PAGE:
Web 2.0 Tools in Your Classroom

I really like Mark Woolley’s slide on the benefits of connecting people via Web 2.0:

  • collective intelligence – collaborative
  • transparent – instant gratification
  • non-hierarchical – democratic
  • potential for passion – ownership
  • open to public – real recognition
  • permanence – searchable resource

DailyLit: Read Books by Email or RSS

http://ecolibris.blogspot.com/2008/01/dailylit-books-in-small-portions-for.html

http://ecolibris.blogspot.com/2008/01/dailylit-books-in-small-portions-for.html

http://www.dailylit.com/

DailyLit is a site where busy people can sign up to receive short installments of books via email or RSS feed.  Many of these titles cost money (generally $5-$10), however over 800 titles are completely free!  It’s worth having a look at the site if you don’t have time to sit down and read a book, but have time to read a short 3-5 minute excerpt as you check your email. You can also join the online community and contribute to the forum discussions, as well as adding your own ratings and reviews.

According to the site creators, “We got the idea for DailyLit after the New York Times serialized a few classic works in special supplements a few summers ago. We wound up reading books that we had always meant to simply by virtue of making them part of our daily routine of reading the newspaper. The only thing we do more consistenly than read the paper is read email. Bingo! We put together a first version and began reading “War of the Worlds” and “Pride and Prejudice“. We showed it to friends, added more books and features at their request, and presto, DailyLit was born.”

“You can read your installments wherever you receive e-mail/RSS feeds, including on your Blackberry and iPhone. Installments arrive in your Inbox according to the schedule you set (e.g. 7:00am every weekday). You can read each installment in under 5 minutes (most folks finish in 2-3 minutes), and, if you have more time to read, you can receive additional installments immediately on demand. Our titles include bestselling and award winning titles, from literary fiction and romance to language learning and science fiction.”

If this type of reading doesn’t appeal to you, but you know someone who would appreciate it, you can even give them a gift subscription where each installment arrives at a selected time each day along with a personalized message from you.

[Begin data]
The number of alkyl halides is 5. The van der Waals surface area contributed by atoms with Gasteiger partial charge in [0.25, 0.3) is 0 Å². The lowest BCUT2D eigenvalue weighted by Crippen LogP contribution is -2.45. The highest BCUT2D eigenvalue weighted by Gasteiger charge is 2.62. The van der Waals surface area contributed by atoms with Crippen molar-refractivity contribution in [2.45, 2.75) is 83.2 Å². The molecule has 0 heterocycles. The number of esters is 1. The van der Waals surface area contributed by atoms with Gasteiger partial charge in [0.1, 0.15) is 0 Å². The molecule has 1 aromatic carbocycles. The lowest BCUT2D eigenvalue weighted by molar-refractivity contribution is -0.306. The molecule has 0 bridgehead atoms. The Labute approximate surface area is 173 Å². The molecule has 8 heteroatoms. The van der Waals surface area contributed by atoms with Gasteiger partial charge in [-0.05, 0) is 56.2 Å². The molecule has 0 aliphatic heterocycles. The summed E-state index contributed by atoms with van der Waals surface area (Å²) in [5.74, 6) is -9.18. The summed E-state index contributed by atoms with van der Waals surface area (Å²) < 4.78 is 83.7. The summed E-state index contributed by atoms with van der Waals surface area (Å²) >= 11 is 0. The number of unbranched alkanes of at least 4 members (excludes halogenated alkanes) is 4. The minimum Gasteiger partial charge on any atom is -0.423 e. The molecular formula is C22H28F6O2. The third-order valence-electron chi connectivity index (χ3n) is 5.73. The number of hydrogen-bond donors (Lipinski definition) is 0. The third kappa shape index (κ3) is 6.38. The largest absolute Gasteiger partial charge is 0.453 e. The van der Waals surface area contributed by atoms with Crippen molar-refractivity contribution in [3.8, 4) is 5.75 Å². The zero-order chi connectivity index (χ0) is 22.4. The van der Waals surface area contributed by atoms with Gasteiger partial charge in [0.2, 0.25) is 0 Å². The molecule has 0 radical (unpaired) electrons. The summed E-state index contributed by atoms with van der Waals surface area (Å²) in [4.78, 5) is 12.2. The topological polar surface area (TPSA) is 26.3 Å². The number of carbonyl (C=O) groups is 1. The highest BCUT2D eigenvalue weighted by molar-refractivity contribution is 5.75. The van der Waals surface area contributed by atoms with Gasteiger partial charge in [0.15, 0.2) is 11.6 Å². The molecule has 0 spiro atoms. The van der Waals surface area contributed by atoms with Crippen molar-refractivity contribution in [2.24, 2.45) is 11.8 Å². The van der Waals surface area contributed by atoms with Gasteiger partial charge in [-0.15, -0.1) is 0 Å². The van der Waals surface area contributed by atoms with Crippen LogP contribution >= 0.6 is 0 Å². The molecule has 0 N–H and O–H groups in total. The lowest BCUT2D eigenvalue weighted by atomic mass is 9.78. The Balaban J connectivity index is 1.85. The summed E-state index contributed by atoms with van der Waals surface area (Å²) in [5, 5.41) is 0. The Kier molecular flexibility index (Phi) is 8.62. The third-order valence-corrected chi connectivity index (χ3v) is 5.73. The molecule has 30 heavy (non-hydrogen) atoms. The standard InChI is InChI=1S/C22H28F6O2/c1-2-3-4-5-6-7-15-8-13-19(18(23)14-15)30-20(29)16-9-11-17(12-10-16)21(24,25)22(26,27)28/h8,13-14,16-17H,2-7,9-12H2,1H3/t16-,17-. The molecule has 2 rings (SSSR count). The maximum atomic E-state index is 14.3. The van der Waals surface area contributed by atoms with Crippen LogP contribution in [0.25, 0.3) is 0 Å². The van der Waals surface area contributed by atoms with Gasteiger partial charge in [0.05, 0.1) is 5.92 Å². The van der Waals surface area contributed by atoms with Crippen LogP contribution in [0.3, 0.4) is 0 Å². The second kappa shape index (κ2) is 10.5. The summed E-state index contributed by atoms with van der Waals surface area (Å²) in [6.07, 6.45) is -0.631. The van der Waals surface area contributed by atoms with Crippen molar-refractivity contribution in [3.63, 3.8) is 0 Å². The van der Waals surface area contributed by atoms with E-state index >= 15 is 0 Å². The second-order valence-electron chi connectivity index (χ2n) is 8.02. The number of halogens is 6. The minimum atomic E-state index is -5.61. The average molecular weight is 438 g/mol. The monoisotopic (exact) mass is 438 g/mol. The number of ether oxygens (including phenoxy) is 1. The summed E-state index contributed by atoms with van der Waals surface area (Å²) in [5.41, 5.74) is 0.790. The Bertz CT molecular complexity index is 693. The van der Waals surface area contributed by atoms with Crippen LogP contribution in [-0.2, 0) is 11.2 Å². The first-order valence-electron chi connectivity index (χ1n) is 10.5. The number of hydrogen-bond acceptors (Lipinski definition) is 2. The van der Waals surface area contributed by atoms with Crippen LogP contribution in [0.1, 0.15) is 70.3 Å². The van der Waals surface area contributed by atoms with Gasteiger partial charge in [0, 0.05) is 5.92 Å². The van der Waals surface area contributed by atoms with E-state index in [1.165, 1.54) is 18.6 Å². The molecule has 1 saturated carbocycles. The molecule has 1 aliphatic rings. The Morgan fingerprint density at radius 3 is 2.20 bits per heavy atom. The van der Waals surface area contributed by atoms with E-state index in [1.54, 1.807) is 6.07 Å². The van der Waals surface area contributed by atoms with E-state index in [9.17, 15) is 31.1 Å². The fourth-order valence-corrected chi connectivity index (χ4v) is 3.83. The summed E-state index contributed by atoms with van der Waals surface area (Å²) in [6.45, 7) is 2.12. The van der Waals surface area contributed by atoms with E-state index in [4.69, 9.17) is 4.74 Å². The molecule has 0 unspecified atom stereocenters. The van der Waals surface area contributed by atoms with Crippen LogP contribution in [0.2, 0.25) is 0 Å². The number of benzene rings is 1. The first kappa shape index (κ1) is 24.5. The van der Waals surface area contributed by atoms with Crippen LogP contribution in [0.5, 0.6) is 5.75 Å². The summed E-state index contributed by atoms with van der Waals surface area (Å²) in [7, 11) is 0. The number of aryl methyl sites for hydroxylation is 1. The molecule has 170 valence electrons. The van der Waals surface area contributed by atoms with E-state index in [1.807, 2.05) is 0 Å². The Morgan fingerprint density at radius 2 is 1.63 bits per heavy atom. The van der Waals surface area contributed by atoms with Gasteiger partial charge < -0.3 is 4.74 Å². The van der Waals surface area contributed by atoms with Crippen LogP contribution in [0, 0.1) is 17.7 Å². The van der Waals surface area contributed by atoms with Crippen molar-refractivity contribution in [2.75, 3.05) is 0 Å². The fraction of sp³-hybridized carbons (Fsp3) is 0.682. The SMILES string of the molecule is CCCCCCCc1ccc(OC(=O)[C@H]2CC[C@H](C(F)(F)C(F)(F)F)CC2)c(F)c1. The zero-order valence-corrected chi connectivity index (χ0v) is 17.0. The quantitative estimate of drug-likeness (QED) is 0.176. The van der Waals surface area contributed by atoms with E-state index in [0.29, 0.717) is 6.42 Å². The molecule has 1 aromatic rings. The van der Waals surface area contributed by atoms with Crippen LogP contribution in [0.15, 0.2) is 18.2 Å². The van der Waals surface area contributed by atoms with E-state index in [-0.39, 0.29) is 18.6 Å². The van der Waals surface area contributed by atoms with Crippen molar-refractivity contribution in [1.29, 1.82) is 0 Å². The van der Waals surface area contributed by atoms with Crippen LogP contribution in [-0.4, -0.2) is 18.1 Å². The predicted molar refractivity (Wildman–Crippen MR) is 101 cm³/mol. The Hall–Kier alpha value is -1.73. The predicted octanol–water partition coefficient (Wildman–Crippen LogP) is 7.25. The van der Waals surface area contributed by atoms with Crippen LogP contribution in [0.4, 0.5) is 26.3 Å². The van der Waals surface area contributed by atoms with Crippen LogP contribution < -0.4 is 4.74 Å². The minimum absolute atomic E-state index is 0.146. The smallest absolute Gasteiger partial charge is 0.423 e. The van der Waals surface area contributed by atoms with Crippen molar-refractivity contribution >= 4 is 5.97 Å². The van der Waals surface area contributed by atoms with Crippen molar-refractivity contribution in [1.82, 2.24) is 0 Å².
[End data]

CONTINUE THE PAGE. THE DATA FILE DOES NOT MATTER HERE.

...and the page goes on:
RSS Feeds

 

What is an RSS Feed?

As blogs and other web pages are created, they generate a behind-the-scenes code in a language similar to HTML called XML. By ‘subscribing’ to this RSS code or ‘feed’, you can access the content of newsfeeds, websites and blogs without having to visit those sites. RSS stands for Rich Site Summary (or Real Simple Syndication).

 

How will it help students with their research?

With the vast amounts of information available on the web, students increasingly need to learn ways to easily access and keep track of information they really need, without wasting a lot of time searching. With RSS feeds, you can immediately be updated when new information on your topic is published.

 

How to set up an RSS Feed Reader (Aggregator) OPTION 1

 

  1. Go to Bloglines and set up a free account:  http://www.bloglines.com/register
  2. You will need to put in an email address and a password, and then you will receive a confirmation email before you can begin.

 

How to set up an RSS Feed Reader OPTION 2

 

  1. Go to iGoogle and open a free account  http://www.google.com/ig
  2. You will need to put in an email address and a password, and then you will receive a confirmation email before you can begin.
  3. On the top right of the page click on the link to ‘Add Stuff”, then on the next page click ‘Add feed or gadget’
  4. Into the box that opens paste the web address for which you would like an RSS feed.

 

How to put an RSS Feed on new websites

 

  1. Go to GoogleAlert and set up a free account: http://www.googlealert.com/signup.php
  2. You need to enter a username, password and email address, and you will be sent a confirmation email before you can begin
  3. Go to the Free Trial page and choose up to 3 different topics to be tracked
  4. Under ‘Feed Settings’, tick the ‘RSS Feed’ box
  5. Now copy and paste the URL of the RSS Feed into your Bloglines account and click ‘Subscribe’, or paste it into the RSS web address box on your iGoogle page.
  6. Each new feed will show up on the LHS of your Bloglines page or your iGoogle page.

 

How to put an RSS Feed on a News Feed

 

  1. Go to Google News http://news.google.com/ and click on the ‘Advanced News Search’ link to set up your search terms
  2. Click ‘Google Search’ and look at the resulting list
  3. If you think that is useful, click on RSS, then paste the URL of the page into your Bloglines account and click ‘Subscribe’, or paste it into the RSS web address box on your iGoogle page.
  4. If you would rather use Yahoo News, go to Yahoo! News – RSS http://news.yahoo.com/rss, and enter your own search term
  5. Click ‘Search’ then paste the URL of the resulting page into your Bloglines account and click ‘Subscribe’, or paste it into the RSS web address box on your iGoogle page.

(Information on Bloglines from Blogs, Wikis, Podcasts and Other Powerful Web Tools for Classrooms by Will Richardson)

Check out other information about RSS Feeds at these sites:

 http://oedb.org/library/features/the_ultimate_rss_toolset

 http://www.slideshare.net/bwatwood/using-rss/